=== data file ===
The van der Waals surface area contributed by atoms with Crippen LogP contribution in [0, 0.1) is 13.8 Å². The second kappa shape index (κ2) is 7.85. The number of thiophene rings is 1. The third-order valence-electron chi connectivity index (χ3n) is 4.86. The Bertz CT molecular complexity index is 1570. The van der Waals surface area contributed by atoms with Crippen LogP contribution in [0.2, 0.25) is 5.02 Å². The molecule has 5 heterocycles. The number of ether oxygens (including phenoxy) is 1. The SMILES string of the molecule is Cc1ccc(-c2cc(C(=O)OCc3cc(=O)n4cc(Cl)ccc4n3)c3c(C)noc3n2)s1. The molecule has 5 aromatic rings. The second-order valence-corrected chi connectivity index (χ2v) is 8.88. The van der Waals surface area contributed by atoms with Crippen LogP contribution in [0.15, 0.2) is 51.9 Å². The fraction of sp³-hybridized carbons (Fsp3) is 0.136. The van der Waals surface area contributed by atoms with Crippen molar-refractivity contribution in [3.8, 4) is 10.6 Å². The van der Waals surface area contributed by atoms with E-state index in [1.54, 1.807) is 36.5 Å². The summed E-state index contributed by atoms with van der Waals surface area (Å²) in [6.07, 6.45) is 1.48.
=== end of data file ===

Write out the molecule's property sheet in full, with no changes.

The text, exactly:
The van der Waals surface area contributed by atoms with Crippen LogP contribution in [0, 0.1) is 13.8 Å². The second kappa shape index (κ2) is 7.85. The number of thiophene rings is 1. The third-order valence-electron chi connectivity index (χ3n) is 4.86. The Bertz CT molecular complexity index is 1570. The van der Waals surface area contributed by atoms with Crippen LogP contribution in [0.2, 0.25) is 5.02 Å². The molecule has 5 heterocycles. The number of ether oxygens (including phenoxy) is 1. The SMILES string of the molecule is Cc1ccc(-c2cc(C(=O)OCc3cc(=O)n4cc(Cl)ccc4n3)c3c(C)noc3n2)s1. The molecule has 5 aromatic rings. The second-order valence-corrected chi connectivity index (χ2v) is 8.88. The van der Waals surface area contributed by atoms with Crippen LogP contribution in [0.15, 0.2) is 51.9 Å². The fraction of sp³-hybridized carbons (Fsp3) is 0.136. The van der Waals surface area contributed by atoms with Crippen molar-refractivity contribution in [3.8, 4) is 10.6 Å². The van der Waals surface area contributed by atoms with E-state index in [1.54, 1.807) is 36.5 Å². The summed E-state index contributed by atoms with van der Waals surface area (Å²) in [6.07, 6.45) is 1.48.